Much has been written with regards to emotional labor in the past few years. Specifically, women have been writing about the emotional labor they must bear in the world in various ways, specifically, with cis men and their own families. As a trans-femme of color with light-skinned privilege, I have had my share of emotional labor. I do become exhausted with providing emotional support with people in my circle of friends, my family, and my community. I also need to constantly assess my capacity for emotional labor because I am a therapist. Being a clinician five days a week provides me with the opportunity to hold space for people of various backgrounds with different personal stories, and I am honored to do so. However, performing constant emotional labor on a daily basis can be emotionally taxing. Nevertheless, emotional mutual aid and emotional decolonization is one site of personal liberation.
Capitalism, white-supremacy, and patriarchy thrive on self-destruction and isolation. Emotional mutual aid brings people together to share one’s internal world with one another. It brings people together to question, “How are any of my daily practices or interactions with others problematic or self-destructive?”, “Is this or that habit a product of my internalized oppression?”, or “How are my own idiosyncrasies rooted in my own individual privilege and dominations of those around me?” Whilst emotional labor tends to be an activity through which marginalized folks perform for their privileged counterparts, emotional labor is what brings marginalized people together to emotionally survive on a daily basis.
In this conversation here, I want to name six ways I notice I am exhausted from providing emotional labor. However, I also want to take some time to share strategies I employ to prevent becoming burnt out from emotional support.
1) Being Overstimulated
There are times I notice when I become easily overwhelmed by sounds, smells, and visual stimuli. I then become avoidant of being out in public and being in large crowds of people. This is an internal cue that sometimes leads me back to assess the interpersonal work I have performed throughout my day. And, when I do this, more times than not, I notice that I did some pretty emotional heavy-lifting with someone.
2) Intellectually Incapacitated
I make it a point to read a couple of times a week after work for about thirty to forty-five minutes. I read to learn more about the world as well as to validate my own feelings and social justice convictions. However, after a long day of social work, sometimes I don’t feel like reading. As a radical social worker, I attempt to provide empathy for person’s journey which may be very tragic. Reading about oppression at the end of the day is basically out of the picture because I bear witness to intersectional oppression all day.
A hallmark experience for me when I have been performing too much emotional labor is anxiety. A very common psychological characterization of the folks I support is catastrophizing. Catastrophizing is not only a personality trait of the folks I work with as a professional, but also in my personal life. I have found that catastrophizing is a personality characteristic of empaths and folks with trauma. By catastrophizing I mean constantly worrying about something will go wrong. I find that I perform a lot of work helping folks assess their immediate realities and help them self-soothe. After doing this for long periods of time, I find that I then begin myself to catastrophize. I begin to second guess myself constantly and worry about little things.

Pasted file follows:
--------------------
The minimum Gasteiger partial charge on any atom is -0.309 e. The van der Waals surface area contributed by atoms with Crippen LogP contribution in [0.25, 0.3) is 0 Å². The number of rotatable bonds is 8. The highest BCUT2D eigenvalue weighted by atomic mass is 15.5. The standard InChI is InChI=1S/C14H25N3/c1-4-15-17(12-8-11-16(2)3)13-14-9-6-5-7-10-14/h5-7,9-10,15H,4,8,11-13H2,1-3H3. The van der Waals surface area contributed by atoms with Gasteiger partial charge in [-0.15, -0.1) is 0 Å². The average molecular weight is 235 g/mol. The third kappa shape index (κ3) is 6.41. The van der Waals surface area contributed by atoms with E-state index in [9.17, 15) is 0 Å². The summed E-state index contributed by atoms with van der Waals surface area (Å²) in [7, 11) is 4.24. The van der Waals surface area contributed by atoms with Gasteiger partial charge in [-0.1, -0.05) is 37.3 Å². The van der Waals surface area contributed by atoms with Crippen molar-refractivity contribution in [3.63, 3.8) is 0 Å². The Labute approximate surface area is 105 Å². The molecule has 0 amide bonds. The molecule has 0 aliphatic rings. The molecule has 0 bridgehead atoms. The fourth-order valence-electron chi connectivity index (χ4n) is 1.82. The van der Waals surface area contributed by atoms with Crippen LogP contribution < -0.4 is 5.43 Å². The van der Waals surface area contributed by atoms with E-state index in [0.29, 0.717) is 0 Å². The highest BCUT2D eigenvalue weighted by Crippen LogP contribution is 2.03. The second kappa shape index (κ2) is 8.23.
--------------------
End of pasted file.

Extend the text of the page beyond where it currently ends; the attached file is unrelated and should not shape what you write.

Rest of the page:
4) Less able to hold space for myself / less time for self-care
When I am constantly holding space for people I am less capable to hold space for myself, and have less emotional time for self care. Sometimes I attempt to schedule a time to work on me in solitude or with the support of someone else. Most likely I will not have the capacity to support myself if I have supported someone earlier in the day, which then gets consequently gets rescheduled for another time. Other times I just want to relax and enjoy my evening after work and watch TV. This gets disrupted if I have to support someone in the middle of my evening. I also always try to keep a regular meal routine at lunch and dinner. However, when called to meet with someone at my job, I will sometimes wait to eat till mid-afternoon.
5) Increased co-dependence on the person for whom I am performing emotional labor.
If I am rigorously attending to someone’s emotional needs, sometimes my personal boundaries with them become blurred. I begin to become hyper-vigilant that I may say the wrong thing. I begin to hold their feelings for them. I often worry about what they will say when words gets around about something or an event they endured comes back in their disfavor.
6) Avoidance or resentment at the person for whom I am performing emotional labor.
Lastly, I notice I begin to become resentful of a person for whom I am performing emotional labor. This resentfulness does not have anything to do with if this person is or is not reciprocating emotional labor. They may not be someone who I feel comfortable sharing a particular problem at a certain point in time. To be honest, I begin to feel resentful at someone when they are not taking action to begin personal healing. I understand the readiness to change is a process with which I have to be patient. Part of my emotional labor facilitates people’s internal guidance to problem solving. If I have been holding space for someone regarding the same issue for an extended period of time, I would hope they begin to problem solve. It is when they do not take action steps is when I begin to feel resentful.
Holding space for someone is an honor and sacred act. It is with this sanctity from which I have learned to honor myself, others, and the process of emotional reciprocity. I have been blessed to become a constant learner in the art of emotional mutual aid.